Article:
Category Archives: The Study

Blog posts for The Study


As we near the end of fall term, the days get shorter, the mornings get colder, and students, teachers, and parents alike get increasingly agitated. Under such conditions, the problems of our schools, real and imagined, are magnified and exaggerated. November is a ripe season for anti-intellectualism and dozens of Tweeters turn every day to one of the most enduring apocryphal aphorisms of America’s leading iconoclast: I have never let my schooling interfere with my education. – Mark Twain #quote Read more…


Editor’s Note: CMTS is proud to partner with the Mark Twain Forum, which has long been a leading venue for reviews of new publications in Mark Twain Studies. Visit their extensive archive. Follow the link at the bottom of the page to read the complete review. A portion of Amazon purchases made via links from Mark Twain Forum Book Reviews is donated to the Mark Twain Project.  Flood: A Novel. Melissa Scholes Young. Center Street/Hachette Book Group, 2017. Pp. 321. Hardcover $26.00. Read more…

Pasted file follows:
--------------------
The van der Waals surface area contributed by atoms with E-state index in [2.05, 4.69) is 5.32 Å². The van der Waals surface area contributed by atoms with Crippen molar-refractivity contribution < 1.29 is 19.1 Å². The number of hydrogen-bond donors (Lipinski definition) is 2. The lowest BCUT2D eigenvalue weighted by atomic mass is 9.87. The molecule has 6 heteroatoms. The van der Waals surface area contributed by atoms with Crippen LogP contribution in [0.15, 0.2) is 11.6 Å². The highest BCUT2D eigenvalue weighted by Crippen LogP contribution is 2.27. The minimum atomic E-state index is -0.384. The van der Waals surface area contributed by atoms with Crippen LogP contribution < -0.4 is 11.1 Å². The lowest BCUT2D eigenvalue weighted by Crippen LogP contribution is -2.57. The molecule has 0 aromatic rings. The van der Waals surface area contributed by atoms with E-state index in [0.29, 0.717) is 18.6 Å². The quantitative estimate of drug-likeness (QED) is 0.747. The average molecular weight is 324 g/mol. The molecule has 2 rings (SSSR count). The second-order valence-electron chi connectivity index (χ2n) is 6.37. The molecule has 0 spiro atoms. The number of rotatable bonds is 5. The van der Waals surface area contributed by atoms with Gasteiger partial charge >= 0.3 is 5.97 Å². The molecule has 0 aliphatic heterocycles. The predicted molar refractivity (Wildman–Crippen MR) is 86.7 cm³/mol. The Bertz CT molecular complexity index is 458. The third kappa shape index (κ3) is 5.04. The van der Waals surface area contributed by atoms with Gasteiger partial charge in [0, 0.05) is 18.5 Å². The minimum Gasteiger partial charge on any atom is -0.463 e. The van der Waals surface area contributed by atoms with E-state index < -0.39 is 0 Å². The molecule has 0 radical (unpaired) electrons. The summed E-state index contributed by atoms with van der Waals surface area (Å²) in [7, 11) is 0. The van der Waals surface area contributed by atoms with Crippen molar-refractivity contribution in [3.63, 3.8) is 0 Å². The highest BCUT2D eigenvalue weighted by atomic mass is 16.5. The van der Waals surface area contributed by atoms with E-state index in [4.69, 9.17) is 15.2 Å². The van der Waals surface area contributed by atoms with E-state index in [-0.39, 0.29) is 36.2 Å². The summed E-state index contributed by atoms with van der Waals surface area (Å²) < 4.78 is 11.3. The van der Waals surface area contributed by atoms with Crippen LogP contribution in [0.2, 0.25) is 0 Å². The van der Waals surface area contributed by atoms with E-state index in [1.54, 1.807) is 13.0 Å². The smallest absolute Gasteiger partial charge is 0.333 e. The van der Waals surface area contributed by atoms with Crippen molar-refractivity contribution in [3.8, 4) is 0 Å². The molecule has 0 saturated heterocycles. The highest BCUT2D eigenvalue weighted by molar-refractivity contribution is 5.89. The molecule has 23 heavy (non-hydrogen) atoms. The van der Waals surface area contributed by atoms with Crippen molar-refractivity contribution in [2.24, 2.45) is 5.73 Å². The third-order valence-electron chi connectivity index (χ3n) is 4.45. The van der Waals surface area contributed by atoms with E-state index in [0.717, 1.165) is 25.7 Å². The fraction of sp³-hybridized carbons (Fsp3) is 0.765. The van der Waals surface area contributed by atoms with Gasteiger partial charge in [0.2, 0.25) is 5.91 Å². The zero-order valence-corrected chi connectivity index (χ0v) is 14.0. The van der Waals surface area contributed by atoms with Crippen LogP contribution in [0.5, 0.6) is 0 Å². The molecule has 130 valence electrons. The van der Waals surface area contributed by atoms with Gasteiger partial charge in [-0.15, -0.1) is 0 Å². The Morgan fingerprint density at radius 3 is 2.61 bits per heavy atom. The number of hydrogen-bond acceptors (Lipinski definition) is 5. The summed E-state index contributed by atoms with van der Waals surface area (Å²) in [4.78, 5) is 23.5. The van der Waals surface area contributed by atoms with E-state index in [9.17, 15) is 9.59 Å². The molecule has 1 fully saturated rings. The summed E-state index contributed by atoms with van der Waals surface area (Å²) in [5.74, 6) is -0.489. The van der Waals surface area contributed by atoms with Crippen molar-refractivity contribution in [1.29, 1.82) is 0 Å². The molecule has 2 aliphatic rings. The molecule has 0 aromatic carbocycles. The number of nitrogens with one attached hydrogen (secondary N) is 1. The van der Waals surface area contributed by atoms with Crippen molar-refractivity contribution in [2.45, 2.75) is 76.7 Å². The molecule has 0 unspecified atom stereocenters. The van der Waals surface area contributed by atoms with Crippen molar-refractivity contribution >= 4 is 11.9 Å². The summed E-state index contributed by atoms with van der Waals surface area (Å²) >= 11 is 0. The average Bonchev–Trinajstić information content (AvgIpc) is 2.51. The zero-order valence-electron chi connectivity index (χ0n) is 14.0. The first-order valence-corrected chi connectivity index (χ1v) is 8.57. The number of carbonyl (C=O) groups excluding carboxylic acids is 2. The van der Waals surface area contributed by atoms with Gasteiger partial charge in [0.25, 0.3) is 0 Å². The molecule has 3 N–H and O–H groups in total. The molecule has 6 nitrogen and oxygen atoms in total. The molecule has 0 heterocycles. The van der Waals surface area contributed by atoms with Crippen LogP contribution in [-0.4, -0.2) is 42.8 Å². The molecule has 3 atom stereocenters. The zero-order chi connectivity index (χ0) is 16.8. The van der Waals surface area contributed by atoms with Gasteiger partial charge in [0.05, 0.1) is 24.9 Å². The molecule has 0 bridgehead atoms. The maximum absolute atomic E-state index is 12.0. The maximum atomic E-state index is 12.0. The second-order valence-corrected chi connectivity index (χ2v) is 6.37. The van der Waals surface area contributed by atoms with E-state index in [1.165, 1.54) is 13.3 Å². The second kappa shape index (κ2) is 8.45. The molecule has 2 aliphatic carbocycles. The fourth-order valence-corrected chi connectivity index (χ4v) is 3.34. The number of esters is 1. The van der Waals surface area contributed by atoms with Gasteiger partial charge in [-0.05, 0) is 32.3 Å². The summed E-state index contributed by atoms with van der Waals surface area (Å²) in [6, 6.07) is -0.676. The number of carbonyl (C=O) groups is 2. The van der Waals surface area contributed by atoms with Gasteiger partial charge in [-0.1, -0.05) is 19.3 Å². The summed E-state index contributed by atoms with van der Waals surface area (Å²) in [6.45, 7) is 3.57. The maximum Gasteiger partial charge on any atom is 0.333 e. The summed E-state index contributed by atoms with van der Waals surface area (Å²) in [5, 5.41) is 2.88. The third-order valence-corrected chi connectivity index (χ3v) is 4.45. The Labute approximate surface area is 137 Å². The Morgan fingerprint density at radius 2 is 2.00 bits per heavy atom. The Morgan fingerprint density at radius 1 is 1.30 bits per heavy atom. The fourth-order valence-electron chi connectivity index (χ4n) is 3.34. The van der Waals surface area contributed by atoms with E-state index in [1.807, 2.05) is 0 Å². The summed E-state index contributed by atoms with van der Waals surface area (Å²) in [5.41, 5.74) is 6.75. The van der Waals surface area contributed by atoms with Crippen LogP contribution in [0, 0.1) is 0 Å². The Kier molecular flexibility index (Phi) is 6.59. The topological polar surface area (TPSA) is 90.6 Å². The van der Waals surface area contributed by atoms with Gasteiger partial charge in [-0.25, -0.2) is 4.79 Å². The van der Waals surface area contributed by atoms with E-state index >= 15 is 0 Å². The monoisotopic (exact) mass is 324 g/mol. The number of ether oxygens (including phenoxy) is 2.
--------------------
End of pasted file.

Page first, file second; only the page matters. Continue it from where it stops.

EDITOR”S NOTE: What follows is a revised version of a talk delivered by Dr. Reigstad at the 8th Quadrennial Conference on the State of Mark Twain Studies. It draws upon materials from both the CMTS archives and the Chemung County Historical Society.  Mark Twain officially joined the Langdon family and became associated with its vast coal enterprises when he became engaged to Olivia on February 4, 1869. Three weeks later Twain found himself hanging out in New York City with Read more…